The head of the Minerals and Management Services (MMS) has resigned.
MMS, which is charged with monitoring and regulating offshore drilling, has come under intense criticism since the explosion of the Deepwater Horizon in the Gulf of Mexico.
Interior Secretary Ken Salazar told a House panel this morning that Director Elizabeth Birnbaum had stepped down.
“She did it on her own terms and her own volition,” he said at a House Appropriations Committee hearing.
Salazar called Birnbaum “very strong and very effective” and said she had helped to implement reforms at the long-troubled agency. Birnbaum has helped to address a “culture of corruption,” Salazar said.
“Liz Birnbaum has been a strong leader, and we have done tremendous work,” he said.
Birnbaum has held the post since July of 2009.
“I’m grateful to the President and to the Secretary for allowing me to serve this Administration and the country,” Birnbaum said in a statement. “It’s been a great privilege to serve as Director of the MMS. I have enormous admiration for the men and women of the MMS who do a difficult job under challenging circumstances. I’m hopeful that the reforms that the Secretary and the Administration are undertaking will resolve the flaws in the current system that I inherited.”
A report released earlier this week
revealed MMS employees had accepted numerous gifts from oil
companies and had viewed pornography on government computers. At least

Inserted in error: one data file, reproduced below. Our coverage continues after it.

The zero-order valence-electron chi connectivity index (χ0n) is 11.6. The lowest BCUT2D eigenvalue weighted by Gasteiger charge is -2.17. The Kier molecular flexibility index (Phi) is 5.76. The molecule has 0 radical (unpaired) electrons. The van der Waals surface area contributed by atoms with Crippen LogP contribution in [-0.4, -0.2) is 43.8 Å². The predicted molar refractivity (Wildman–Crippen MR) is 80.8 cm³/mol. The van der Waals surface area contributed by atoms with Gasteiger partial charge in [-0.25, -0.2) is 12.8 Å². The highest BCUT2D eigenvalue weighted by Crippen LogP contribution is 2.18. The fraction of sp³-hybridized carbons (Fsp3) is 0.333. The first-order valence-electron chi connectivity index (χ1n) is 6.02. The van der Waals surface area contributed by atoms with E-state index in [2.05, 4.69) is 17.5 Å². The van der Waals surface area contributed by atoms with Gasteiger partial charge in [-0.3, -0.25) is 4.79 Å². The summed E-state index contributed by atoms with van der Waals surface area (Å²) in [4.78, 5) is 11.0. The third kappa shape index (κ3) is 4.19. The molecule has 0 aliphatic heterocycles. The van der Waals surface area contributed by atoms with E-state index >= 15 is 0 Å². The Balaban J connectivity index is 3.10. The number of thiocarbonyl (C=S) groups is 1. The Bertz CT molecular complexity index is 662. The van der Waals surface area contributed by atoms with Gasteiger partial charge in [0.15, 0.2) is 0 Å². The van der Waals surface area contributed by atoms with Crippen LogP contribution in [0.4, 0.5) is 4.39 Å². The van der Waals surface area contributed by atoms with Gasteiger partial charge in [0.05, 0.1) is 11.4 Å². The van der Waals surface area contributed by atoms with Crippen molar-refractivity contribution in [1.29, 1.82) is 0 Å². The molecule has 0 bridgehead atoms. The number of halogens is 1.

one inspector had used meth.
The report -- the latest in a years-long series of negative reports
about the agency -- addressed misconduct that occurred under the Bush
administration. Salazar has asked the inspector general for a new study
that explores the agency since he implemented ethics reforms.
MMS has also come under fire for allegedly lax environmental oversight under both the Bush administration and President Barack Obama -- including its approval last year of the BP drilling project that went catastrophically awry in the Gulf of Mexico.
The Obama administration is reviewing the agency's environmental analysis process, and has also asked Congress to lengthen the time it has to review company drilling plans before granting permits.
Salazar has decided to split MMS into three branches. Birnbaum is not expected to be assigned to any of those agencies.
When announcing the splintering of the agency earlier this month, Salazar declined to directly address Birnbaum's role.
Rep. Nick Rahall (D-W.Va.), chairman of the House Natural Resourices Committee, said he was not satisfied that Birnbaum's resignation would change the culture of the agency.
“The departure of Elizabeth Birnbaum from MMS does not address the root problem. She has only been the public face of MMS for 11 months and the most serious allegations occurred prior to her tenure. This might on the surface be a good start but must not be the end game," Rahall said.